From Westlaw Journal Asbestos: A California jury has returned a verdict in favor of four automotive defendants, finding the companies were not negligent in failing to warn a mechanic of the dangers of exposure to asbestos.
Plaintiff Steve Swasey was exposed to the defendants’ asbestos-containing products, but they were as safe as could be expected when used as intended, a 12-person jury in the Alameda County Superior Court said in a Sept. 22 verdict.
From Westlaw Journal Medical Devices: While a California man maintains his product liability suit involving Intuitive Surgical Inc.’s da Vinci surgical robot was timely filed, the company has told a California federal judge dismissal is warranted because the plaintiff has failed three times to explain why he didn’t sue within two years, as state law requires.
In the suit, filed in January in the U.S. District Court for the Northern District of California, Gerald Darringer says he suffered vascular injuries, transected veins and shock from bleeding after undergoing a laparoscopic left pyeloplasty using a da Vinci surgical robot Feb. 16, 2012. The operation clears blockages that slow urine flow from the kidneys.
From Westlaw Journal Entertainment Industry: Olympic medal-winning hockey coach Shannon Miller and other female coaches at the University of Minnesota-Duluth say they are paid less than their male counterparts and subjected to a hostile work environment because of their sexual orientation and national origin.
In a complaint filed in the U.S. District Court for the District of Minnesota. Miller, Jen Banford and Annette Wiles dispute the university’s statement that their contracts were not renewed for “strictly financial” reasons.
From Westlaw Journal Aviation: The adult children of a couple killed in a 2008 plane crash have asked the U.S. Supreme Court to review a California appeals court ruling that said a parts manufacturer, which a jury found negligent, is entitled to costs.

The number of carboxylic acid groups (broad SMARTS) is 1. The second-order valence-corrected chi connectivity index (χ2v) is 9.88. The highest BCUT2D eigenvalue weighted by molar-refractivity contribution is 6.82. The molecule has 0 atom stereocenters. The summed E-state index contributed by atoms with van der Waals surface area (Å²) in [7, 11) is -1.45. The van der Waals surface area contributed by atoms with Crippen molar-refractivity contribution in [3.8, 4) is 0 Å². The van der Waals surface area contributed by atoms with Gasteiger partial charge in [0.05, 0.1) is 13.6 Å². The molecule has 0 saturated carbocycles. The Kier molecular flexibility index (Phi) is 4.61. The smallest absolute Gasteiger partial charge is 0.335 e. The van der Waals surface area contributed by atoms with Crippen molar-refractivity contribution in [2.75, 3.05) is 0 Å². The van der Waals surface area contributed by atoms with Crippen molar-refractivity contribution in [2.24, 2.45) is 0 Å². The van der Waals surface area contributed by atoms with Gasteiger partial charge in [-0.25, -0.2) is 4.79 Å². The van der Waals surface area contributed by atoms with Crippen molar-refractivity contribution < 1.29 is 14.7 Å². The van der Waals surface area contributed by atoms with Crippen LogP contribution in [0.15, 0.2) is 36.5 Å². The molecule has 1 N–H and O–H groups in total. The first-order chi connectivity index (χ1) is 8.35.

Lura Hess Bechtel and Johanna Hess’ petition for certiorari says the California Court of Appeal erroneously found Sandel Avionics Inc. was the prevailing party after a trial court reduced their verdict award to zero following a setoff from settlement in a related suit filed in New York.
From Westlaw Journal Toxic Torts: A federal judge in Puerto Rico has asked the territory’s Supreme Court to decide if a company can be held strictly liable for poisoning caused by a natural toxin found in seafood.
“[T]his case relies solely on an unsettled issue of Puerto Rico law, as to which this court cannot reasonably predict how the Puerto Rico Supreme Court would rule,” U.S. District Judge Gustavo A. Gelpi of the District of Puerto Rico said in a Sept. 11 opinion.
From Westlaw Journal Insurance Coverage: A man whose ex-wife left the country with their child after her attorney gave her the minor’s passport in alleged violation of the parties’ custody agreement cannot recover a judgment he won against the firm from its insurer, a federal judge in New Jersey has ruled.
U.S. District Judge Esther Salas of the District of New Jersey entered summary judgment in favor of St. Paul Fire & Marine Insurance, finding it does not owe coverage to Lesnevich & Marzano-Lesnevich LLC because the man made his claim against the firm before the policy took effect.
From Westlaw Journal Insurance Bad Faith: A federal magistrate judge in California has tossed a proposed class-action lawsuit that accused a group of seven insurance companies of breaching state law by failing to offer the plaintiffs their lowest “good driver” rates.
In dismissing the case, U.S. Magistrate Judge Donna M. Ryu of the Northern District of California said the plaintiffs failed to allege there were policies with lower good-driver rates they should have been offered.
From Westlaw Journal Delaware Corporate: A Sanchez Energy Corp. board member’s business and friendship ties to the company’s chairman could have influenced his review of a shareholder challenge to a Texas oil family’s land purchase that allegedly shortchanged investors, Delaware’s highest court has ruled.
In a rare reversal of a Chancery Court decision, the full Delaware Supreme Court found Vice Chancellor Sam Glasscock III’s dismissal of a pension fund’s breach-of-duty suit ignored the deep shadow of doubt the plaintiff had cast on the independence of a pivotal Sanchez Energy director. In re Sanchez Energy Derivative Litig., No. 9132, 2014 WL 6673895 (Del. Ch. Nov. 25, 2014).
From Westlaw Journal Bank & Lender Liability: An Illinois man says in a lawsuit that a loan servicer and a credit reporting agency continue to mark his mortgage as being in default even though the $520,000 debt was discharged in a bankruptcy proceeding.
In a complaint filed in the U.S. District Court for the Northern District of Illinois, Brian Smego says Select Portfolio Servicing Inc. and Equifax Information Services have not corrected his credit file to show he no longer owes any funds on his mortgage even though they had knowledge to the contrary.